Robert Williams: Who Is The Suspect In The NYPD Shootings?

Nicholas Morine

Robert Williams has been identified as the suspect accused of opening fire on NYPD officers in the Bronx, according to The New York Post. As The Inquisitr previously detailed, the suspect entered a station house located on Longwood Avenue and opened fire, injuring a lieutenant -- Jose Gautreaux -- as a bullet caught the officer in the arm. Video footage of the attack has since been released, the brief clip showing an exchange of gunfire before a surrendering suspect slides his gun across the floor, seemingly subdued.

Police have taken Robert Williams into custody, and speculation continues to surround the possibility that Williams may be the same man responsible for a seemingly unprovoked attack against other NYPD officers on Saturday night.

"He [the gunman] immediately pulls out a gun and fires multiple rounds towards the desk area. He then walks into an area beside that desk and fires several rounds... I will point out that this coward immediately lay down, but only after he ran out of bullets."

According to a Twitter post coming from Shea, the weapon suspected to have been employed by the gunman has been taken into evidence as well -- a black pistol marked as a SIG Sauer P229. In the caption attached to this piece of evidence, Shea once again referred to Williams as a "coward."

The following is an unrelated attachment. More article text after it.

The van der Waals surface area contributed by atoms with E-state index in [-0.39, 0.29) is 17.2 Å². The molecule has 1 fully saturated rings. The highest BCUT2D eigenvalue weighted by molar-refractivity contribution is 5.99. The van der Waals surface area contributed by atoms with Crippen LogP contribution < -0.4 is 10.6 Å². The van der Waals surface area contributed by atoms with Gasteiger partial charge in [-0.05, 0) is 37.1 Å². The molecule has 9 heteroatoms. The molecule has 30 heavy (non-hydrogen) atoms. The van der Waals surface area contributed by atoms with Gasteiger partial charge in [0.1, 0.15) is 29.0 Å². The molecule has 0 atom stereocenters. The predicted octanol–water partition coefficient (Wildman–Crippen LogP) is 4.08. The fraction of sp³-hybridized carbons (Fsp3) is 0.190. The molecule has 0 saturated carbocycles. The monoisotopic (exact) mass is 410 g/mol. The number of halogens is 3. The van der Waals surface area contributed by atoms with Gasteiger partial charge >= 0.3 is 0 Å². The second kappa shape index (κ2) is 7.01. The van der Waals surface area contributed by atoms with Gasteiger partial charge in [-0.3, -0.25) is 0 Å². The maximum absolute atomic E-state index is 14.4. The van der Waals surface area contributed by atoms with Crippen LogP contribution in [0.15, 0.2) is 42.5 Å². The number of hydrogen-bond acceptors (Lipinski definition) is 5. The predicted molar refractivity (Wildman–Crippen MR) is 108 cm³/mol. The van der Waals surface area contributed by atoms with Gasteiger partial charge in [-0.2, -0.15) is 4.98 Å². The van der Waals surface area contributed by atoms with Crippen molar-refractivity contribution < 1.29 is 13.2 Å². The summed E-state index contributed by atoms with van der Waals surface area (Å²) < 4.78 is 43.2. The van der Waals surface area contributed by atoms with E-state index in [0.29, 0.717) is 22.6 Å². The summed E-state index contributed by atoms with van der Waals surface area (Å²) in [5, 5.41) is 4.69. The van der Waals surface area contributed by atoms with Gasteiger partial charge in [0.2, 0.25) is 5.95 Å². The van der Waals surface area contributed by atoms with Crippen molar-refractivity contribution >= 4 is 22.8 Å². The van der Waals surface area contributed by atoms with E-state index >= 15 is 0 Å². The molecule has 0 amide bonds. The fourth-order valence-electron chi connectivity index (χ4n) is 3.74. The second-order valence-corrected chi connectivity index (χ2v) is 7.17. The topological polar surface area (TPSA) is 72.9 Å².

Per ABC's Eyewitness News, Williams' documented history of violence spans nearly two decades, with the outlet referring to the suspected gunman as a "career criminal." In 2002, Williams was arrested on charges of attempted murder, only being paroled in 2017. During that 2002 incident, Williams shot one victim, engaged in carjacking -- the stolen vehicle eventually crashing -- and finally participated in a shootout with law enforcement officers at the scene.

Video footage of the Saturday night attack captures a seemingly frantic shooter unsure of which way to run after having discharged his weapon into the police van. The gunman can be seen rounding a corner, turning, and then doubling back at high speed, sprinting down the road in the same direction the police van had traveled.

Stroffolino's injuries were not considered to be life-threatening, and he was honored by his fellow officers after leaving the Lincoln Hospital -- a video of which can be seen below.

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